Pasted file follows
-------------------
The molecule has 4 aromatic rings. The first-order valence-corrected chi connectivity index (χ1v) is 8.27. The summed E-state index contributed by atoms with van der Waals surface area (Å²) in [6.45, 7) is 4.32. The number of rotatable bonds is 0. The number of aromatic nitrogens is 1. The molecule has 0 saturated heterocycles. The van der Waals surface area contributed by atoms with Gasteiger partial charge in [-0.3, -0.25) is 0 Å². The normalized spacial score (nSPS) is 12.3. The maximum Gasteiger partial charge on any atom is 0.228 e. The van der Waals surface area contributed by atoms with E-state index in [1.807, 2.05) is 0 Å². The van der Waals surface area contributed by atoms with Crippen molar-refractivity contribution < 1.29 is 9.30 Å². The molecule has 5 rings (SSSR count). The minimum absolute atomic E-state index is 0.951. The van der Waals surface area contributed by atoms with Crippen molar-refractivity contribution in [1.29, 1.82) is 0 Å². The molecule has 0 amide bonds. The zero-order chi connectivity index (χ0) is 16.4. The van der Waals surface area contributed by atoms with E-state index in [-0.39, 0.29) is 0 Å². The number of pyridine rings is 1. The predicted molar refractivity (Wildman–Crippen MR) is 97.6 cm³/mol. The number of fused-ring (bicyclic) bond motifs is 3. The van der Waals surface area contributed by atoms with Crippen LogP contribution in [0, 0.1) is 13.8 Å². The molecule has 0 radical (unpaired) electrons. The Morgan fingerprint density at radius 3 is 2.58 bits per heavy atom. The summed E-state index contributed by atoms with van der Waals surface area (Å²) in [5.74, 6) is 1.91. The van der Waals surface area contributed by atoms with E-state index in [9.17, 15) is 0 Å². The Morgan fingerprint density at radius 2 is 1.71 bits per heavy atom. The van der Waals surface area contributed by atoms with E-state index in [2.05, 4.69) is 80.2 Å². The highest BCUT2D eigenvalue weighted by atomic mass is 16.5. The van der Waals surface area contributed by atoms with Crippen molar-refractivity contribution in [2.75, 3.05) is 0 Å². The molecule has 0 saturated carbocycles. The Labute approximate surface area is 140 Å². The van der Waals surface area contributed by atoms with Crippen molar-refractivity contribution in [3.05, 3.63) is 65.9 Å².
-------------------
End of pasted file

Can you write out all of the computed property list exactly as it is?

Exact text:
The molecule has 4 aromatic rings. The first-order valence-corrected chi connectivity index (χ1v) is 8.27. The summed E-state index contributed by atoms with van der Waals surface area (Å²) in [6.45, 7) is 4.32. The number of rotatable bonds is 0. The number of aromatic nitrogens is 1. The molecule has 0 saturated heterocycles. The van der Waals surface area contributed by atoms with Gasteiger partial charge in [-0.3, -0.25) is 0 Å². The normalized spacial score (nSPS) is 12.3. The maximum Gasteiger partial charge on any atom is 0.228 e. The van der Waals surface area contributed by atoms with E-state index in [1.807, 2.05) is 0 Å². The van der Waals surface area contributed by atoms with Crippen molar-refractivity contribution < 1.29 is 9.30 Å². The molecule has 5 rings (SSSR count). The minimum absolute atomic E-state index is 0.951. The van der Waals surface area contributed by atoms with Crippen molar-refractivity contribution in [1.29, 1.82) is 0 Å². The molecule has 0 amide bonds. The zero-order chi connectivity index (χ0) is 16.4. The van der Waals surface area contributed by atoms with E-state index in [-0.39, 0.29) is 0 Å². The number of pyridine rings is 1. The predicted molar refractivity (Wildman–Crippen MR) is 97.6 cm³/mol. The number of fused-ring (bicyclic) bond motifs is 3. The van der Waals surface area contributed by atoms with Crippen LogP contribution in [0, 0.1) is 13.8 Å². The molecule has 0 radical (unpaired) electrons. The Morgan fingerprint density at radius 3 is 2.58 bits per heavy atom. The summed E-state index contributed by atoms with van der Waals surface area (Å²) in [5.74, 6) is 1.91. The van der Waals surface area contributed by atoms with E-state index in [9.17, 15) is 0 Å². The Morgan fingerprint density at radius 2 is 1.71 bits per heavy atom. The van der Waals surface area contributed by atoms with E-state index in [2.05, 4.69) is 80.2 Å². The highest BCUT2D eigenvalue weighted by atomic mass is 16.5. The van der Waals surface area contributed by atoms with Crippen molar-refractivity contribution in [2.75, 3.05) is 0 Å². The molecule has 0 saturated carbocycles. The Labute approximate surface area is 140 Å². The van der Waals surface area contributed by atoms with Crippen molar-refractivity contribution in [3.05, 3.63) is 65.9 Å².